This company of brave men: the Gallipoli VCs
A special 95th Gallipoli anniversary touring exhibition
The Victoria Cross is a rare award, given when the nation is at war, facing peril or a great test of national commitment. It recognises individuals who, by their extraordinary deeds of bravery, and sometimes at the sacrifice of their own lives, provide leadership and example to all around them and beyond. The entire nation draws pride and inspiration from these brave men.
The Victoria Cross in Australia
The Victoria Cross is the highest form of recognition that can be bestowed on a soldier for remarkable and unselfish courage in the service of others. There is no greater single honour, award, or accolade.
All ranks of the services are eligible for the Victoria Cross. It is democratic in its nature and its distribution reflects great integrity. It upholds the human virtues of courage, devotion, sacrifice, and compassion.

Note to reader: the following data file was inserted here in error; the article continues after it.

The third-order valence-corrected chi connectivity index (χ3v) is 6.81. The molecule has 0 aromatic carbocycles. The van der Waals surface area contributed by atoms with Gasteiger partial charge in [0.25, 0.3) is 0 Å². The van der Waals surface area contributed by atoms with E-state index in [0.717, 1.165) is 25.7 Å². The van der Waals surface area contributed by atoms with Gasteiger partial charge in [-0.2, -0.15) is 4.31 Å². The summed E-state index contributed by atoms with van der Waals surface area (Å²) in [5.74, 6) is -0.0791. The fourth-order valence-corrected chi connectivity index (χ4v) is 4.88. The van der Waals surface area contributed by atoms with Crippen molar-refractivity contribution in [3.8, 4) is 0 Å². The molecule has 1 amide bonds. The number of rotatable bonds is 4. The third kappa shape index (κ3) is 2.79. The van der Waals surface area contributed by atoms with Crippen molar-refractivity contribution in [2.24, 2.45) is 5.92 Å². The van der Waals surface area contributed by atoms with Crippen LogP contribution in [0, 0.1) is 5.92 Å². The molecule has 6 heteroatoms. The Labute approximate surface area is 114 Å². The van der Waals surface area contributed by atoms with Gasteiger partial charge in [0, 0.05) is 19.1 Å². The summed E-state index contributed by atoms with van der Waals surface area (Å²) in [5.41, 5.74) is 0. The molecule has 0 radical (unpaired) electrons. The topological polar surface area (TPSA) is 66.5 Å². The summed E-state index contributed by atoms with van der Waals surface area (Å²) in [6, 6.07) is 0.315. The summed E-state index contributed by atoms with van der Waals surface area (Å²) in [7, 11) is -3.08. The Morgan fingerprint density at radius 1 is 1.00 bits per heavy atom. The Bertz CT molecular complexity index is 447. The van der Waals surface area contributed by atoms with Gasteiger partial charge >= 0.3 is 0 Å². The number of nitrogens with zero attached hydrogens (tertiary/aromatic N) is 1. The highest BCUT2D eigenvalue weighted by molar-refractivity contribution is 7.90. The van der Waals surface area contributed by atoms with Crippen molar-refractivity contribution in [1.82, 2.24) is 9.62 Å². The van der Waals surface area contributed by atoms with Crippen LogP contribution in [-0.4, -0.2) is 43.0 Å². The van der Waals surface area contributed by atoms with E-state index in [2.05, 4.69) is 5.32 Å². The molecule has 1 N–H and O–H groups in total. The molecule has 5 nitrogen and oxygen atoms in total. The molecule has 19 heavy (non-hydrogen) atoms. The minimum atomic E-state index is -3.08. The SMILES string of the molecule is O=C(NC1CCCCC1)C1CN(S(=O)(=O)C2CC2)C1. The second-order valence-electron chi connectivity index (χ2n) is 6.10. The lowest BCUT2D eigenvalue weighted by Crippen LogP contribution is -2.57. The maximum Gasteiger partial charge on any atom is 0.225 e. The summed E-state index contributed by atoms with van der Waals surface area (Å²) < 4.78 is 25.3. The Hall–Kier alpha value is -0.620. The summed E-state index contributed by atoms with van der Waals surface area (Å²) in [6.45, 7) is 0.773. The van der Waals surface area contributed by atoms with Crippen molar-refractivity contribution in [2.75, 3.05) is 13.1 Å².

The award has its origins in the mid-nineteenth century, when Queen Victoria was convinced that a special tribute was needed to recognise acts of outstanding courage. In 1856 the cross bearing her name was instituted.
Despite its elevated status, the Victoria Cross is not made from gold or other precious metal but cast from the bronze of old captured cannons. It is suspended from a plain maroon ribbon (those to the navy originally used blue, but this changed at the end of the First World War). Since the Boer War a number of awards have been made posthumously.
In 1991 Australia extended its own system of honours and awards. Wishing to maintain the tradition and esteem of the Victoria Cross, however, it made only minimal changes to the highest award by instituting the Victoria Cross for Australia.
Ninety-nine Australians have received the Victoria Cross.
|First World War||64|
|North Russia||2 |
|Second World War||20|
- ^ Often counted in First World War figures
- ^ Victoria Cross for Australia as of 1 November 2012